Fantasy News & Analysis

2022 Fantasy Football: Eight players who could increase their receiving target totals

Cincinnati, Ohio, USA; Las Vegas Raiders wide receiver Hunter Renfrow (13) runs with the ball against the Cincinnati Bengals in the second half in an AFC Wild Card playoff football game at Paul Brown Stadium. Mandatory Credit: Katie Stratman-USA TODAY Sports

When creating projections and rankings, we often spend most of our time focused on a player's talent, which makes sense because that would be the No. 1 factor if we were forced to choose only one thing.

In evaluating a player’s receiving prowess, I love to focus on targets per route run (TPRR) because it tells us if a player was able to generate targets even if they play in a limited role. It is a crucial component of my tiers and breakout profiles.

This exercise will add the other half of the target-share equation: routes run per dropback. This data point tells us how often a player participated in a route when the team dropped back to pass, so we will call it route participation. We can create a simple range of outcomes for projected targets by bringing the two components together.

The focus will be on skill position players who have already demonstrated a starter-worthy TPRR for their position and could run more routes in 2022.

For reference, here are the thresholds based on data from 2011 to 2021:

Position Targets Per Route Run Route Participation
RB1 20% 49%
RB2 19% 40%
WR1 25% 88%
WR2 22% 83%
WR3 21% 78%
Top-6 TE 23% 74%
TE 7-12 19% 65%

WR – CeeDee Lamb, Dallas Cowboys | 2021 RR/DB: 76% | 2021 TPRR: 22%

The Cowboys often used three- and four-receiver rotations over Lamb’s first two years in the NFL, and he missed one game in Year 2. Still, Lamb registered two WR2 finishes despite his WR3-worthy route participation thanks to his ability to generate targets and a high-volume offense.

Without an injury, Lamb should eclipse WR1 route participation in Year 3, and 95% is a number we see young receivers achieve. Dallas has significant questions in their receiver room:

This means it is a near-lock that Lamb's route participation jumps into the 90% range, which provides an improved floor and more room to smash should he take a big step forward in TPRR.

Targets: Projection Spectrum
85% Participation 90% Participation 95% Participation
22% TPRR 130 138 145
24% TPRR 142 150 159
26% TPRR 154 163 172

Dallas projected for 695 dropbacks

Lamb is an early second-round draft selection this summer, which may feel a tad steep to some fantasy managers who are worried about his ability to take a step forward given his 116 targets last year. Fortunately, even if he doesn’t take another step forward in creating targets, his floor is probably around 138 given his TPRR track record.

His 150 median target projection is based on small growth in TPRR; however, reaching 172 is within range if he makes a third-year leap. I don’t blame anyone who takes Stefon Diggs or Davante Adams ahead of Lamb given their target pedigree. Still, I have him in the same tier as those two receivers, and he is a player we should draft with confidence in the late-first-to-early second round of drafts.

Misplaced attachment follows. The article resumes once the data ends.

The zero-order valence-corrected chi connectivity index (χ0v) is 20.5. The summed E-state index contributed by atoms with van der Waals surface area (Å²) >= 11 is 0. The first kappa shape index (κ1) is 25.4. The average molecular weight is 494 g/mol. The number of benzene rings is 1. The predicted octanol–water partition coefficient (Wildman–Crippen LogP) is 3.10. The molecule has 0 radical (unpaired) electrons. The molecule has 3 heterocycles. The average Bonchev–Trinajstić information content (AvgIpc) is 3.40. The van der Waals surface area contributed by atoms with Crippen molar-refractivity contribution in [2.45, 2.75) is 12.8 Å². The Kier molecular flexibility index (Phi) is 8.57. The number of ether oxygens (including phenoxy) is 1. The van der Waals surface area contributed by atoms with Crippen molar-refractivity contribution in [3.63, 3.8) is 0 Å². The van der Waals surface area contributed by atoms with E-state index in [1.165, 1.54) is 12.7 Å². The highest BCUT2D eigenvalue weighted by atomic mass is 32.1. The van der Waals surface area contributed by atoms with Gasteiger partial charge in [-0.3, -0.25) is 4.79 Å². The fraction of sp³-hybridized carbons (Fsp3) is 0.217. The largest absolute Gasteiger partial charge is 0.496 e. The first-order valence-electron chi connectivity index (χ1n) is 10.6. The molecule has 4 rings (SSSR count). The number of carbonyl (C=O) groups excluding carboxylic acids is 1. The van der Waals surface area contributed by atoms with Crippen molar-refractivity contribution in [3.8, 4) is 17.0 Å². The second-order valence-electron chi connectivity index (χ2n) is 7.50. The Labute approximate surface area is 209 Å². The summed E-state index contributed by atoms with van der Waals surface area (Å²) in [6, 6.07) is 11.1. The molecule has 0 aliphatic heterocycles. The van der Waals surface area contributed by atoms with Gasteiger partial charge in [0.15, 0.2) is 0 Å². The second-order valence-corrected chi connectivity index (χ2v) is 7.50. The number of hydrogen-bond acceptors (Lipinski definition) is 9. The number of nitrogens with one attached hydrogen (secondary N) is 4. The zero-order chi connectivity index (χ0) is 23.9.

WR – Hunter Renfrow, Las Vegas Raiders | 2021 Participation: 78% | 2021 TPRR: 23%

Davante Adams and Darren Waller will get their looks in the Raiders offense in 2022, which has some spooked about Renfrow’s prospects. No doubt, the target ceiling is capped with two other pass-catchers that demand looks, but the Raiders are tied for the third-most 50-point game totals over at Superbook thanks to matchups against the AFC West and the NFC West.

The Raiders' 665 projected dropbacks may end up being a tad low, as they will have to throw the ball to win games, and Renfrow also gets a slot-friendly head coach in Josh McDaniels. Ultimately, Derek Carr will decide how to divvy the targets, but McDaniels has done a fabulous job keeping his slot receivers on the field in most personnel groupings.

Dating back to 2012, when McDaniels had a healthy slot receiver (no missed games), here are their routes per dropback:

The Raiders are also a top-heavy roster at receiver, so Renfrow is very likely to obliterate his career-high mark from last season (78%).

Targets: Projection Spectrum
85% Participation 90% Participation 95% Participation
18% TPRR 102 108 114
20% TPRR 113 120 126
22% TPRR 124 132 139

Raiders projected for 665 dropbacks

Renfrow could equal his target total from last season (124) even if his TPRR dips from 23% to the new median projection of 20%, which factors in Adams' arrival. If he can keep things closer to last year, setting a new career-high in targets isn’t unrealistic.

Wild things happen in an NFL season, and Renfrow would carry WR1 upside in any game missed by Adams or Waller, providing him with excellent contingency value. Draft him as a WR3 with WR2 upside that turns into a WR1 in the phone booth if injuries strike.